Man convicted of Mount Vernon murder wants to withdraw plea

He said he did not know his blood samples were available as evidence in the 2002 killing.

  • Kera Wanielista Skagit Valley Herald, Mount Vernon, Wash.
  • Thursday, March 21, 2019 9:48am
  • Northwest

By Kera Wanielista / Skagit Valley Herald

MOUNT VERNON — A man serving life in prison without parole for the 2002 stabbing death of an 18-year-old baby sitter in Mount Vernon sought Wednesday to withdraw his guilty plea.

In October 2002, Joseph Dale Kennedy, now 61, pleaded guilty to aggravated first-degree murder for the death of Ingrid Jernigan, who had been baby-sitting the child of Kennedy’s ex-girlfriend the night of her death.

Her body was found Sept. 22 with about 100 stab and laceration wounds in a bedroom in a home on Streeter Place.

Kennedy’s plea came after Skagit County prosecutors agreed not to seek the death penalty — and less than a month after Jernigan’s death.

Kennedy was sentenced to life in prison without parole.

This January, Kennedy filed a motion in Skagit County Superior Court to hold an evidentiary hearing that would allow him to begin the process of withdrawing his plea based on what he calls new evidence.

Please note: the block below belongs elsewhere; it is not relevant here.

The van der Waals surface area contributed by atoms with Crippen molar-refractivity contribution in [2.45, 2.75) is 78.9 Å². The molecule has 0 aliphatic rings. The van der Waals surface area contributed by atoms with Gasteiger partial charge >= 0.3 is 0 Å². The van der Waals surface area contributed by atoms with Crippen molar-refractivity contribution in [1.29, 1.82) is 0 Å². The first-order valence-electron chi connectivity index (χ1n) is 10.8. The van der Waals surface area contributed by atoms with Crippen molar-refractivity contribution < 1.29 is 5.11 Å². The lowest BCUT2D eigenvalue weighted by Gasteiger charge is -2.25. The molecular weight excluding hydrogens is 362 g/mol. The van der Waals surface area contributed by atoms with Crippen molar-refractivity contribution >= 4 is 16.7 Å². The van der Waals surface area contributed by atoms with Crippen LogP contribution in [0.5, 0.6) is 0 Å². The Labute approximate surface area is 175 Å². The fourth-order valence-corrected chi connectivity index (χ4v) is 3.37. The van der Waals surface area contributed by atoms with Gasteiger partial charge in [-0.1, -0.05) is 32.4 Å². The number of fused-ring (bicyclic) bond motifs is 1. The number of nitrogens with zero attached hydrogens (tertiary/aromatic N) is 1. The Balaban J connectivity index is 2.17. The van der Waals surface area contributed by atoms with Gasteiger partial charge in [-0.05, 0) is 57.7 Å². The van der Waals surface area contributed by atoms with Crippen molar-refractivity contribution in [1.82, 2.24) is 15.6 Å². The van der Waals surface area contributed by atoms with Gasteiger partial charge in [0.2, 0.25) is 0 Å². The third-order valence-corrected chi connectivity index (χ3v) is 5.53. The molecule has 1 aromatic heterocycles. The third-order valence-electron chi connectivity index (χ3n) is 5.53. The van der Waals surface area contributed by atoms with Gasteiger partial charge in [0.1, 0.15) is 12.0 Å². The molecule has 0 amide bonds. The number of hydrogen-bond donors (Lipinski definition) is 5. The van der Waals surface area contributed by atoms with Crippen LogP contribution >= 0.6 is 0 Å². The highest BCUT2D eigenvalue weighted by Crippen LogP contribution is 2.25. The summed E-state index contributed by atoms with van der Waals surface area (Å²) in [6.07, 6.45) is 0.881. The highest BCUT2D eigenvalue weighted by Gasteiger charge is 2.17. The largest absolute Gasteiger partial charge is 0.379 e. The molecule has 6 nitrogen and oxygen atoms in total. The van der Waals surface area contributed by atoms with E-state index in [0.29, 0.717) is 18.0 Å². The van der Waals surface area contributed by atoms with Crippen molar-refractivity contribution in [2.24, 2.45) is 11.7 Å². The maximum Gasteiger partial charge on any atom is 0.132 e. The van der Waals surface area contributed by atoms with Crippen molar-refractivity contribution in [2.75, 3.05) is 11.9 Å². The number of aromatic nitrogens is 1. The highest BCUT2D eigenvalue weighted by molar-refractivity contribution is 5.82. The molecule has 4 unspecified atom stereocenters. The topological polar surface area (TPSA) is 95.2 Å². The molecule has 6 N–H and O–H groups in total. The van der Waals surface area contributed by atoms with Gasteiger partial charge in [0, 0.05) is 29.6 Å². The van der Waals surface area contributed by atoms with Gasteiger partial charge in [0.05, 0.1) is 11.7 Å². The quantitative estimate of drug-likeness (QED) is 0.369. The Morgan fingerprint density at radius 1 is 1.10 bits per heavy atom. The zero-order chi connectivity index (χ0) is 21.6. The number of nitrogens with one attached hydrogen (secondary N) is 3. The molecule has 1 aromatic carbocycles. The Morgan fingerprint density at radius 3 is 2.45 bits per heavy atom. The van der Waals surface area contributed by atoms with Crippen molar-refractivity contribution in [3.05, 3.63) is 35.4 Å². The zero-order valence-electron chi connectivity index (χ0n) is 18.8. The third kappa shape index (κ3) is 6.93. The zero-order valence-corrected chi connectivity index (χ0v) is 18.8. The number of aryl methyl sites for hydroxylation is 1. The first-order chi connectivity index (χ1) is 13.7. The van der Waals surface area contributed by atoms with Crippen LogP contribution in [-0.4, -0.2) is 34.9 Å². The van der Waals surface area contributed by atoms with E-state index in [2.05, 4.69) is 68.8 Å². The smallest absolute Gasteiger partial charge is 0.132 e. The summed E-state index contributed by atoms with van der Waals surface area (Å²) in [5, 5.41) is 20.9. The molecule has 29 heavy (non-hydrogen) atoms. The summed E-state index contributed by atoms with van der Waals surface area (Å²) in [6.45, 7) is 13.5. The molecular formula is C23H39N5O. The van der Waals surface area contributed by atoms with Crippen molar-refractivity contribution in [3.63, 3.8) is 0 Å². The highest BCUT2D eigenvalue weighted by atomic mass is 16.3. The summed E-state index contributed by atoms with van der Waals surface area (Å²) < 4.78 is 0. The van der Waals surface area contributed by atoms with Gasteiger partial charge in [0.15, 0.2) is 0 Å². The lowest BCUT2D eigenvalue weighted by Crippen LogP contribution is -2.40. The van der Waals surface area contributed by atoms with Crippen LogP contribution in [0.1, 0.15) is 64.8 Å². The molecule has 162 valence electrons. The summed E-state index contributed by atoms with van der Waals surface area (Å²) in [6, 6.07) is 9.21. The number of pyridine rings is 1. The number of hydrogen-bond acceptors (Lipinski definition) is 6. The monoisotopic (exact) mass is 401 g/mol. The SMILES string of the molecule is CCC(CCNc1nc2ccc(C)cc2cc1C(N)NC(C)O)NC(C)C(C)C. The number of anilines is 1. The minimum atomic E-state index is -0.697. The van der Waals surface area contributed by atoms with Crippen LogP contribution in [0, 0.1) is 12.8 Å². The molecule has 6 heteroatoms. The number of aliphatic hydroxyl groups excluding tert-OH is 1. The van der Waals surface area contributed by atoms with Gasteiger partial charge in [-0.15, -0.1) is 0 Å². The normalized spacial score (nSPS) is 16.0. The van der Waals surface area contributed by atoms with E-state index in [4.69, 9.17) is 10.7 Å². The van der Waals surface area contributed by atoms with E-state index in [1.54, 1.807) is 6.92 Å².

Kennedy’s claim revolves around blood samples taken from him at the time of his arrest. He said he did not know those samples were available as evidence.

However, Skagit County Chief Criminal Deputy Prosecutor Rosemary Kaholokula said whether or not Kennedy was aware of the blood samples, that information was known to his lawyer at the time of his plea.

She said in order for a plea to be withdrawn based on new evidence, that new evidence must be presented within a year of the plea unless a judge rules there is a compelling reason to allow it later.

Judge Laura Riquelme ruled Wednesday that Kennedy had not presented enough evidence for her to override the one-year rule.

“All of the evidence is evidence that was received by the defense 16 years ago,” she said.

Kennedy’s motion will now go to the state Court of Appeals, which will determine whether or not an exception to the rule should be granted.

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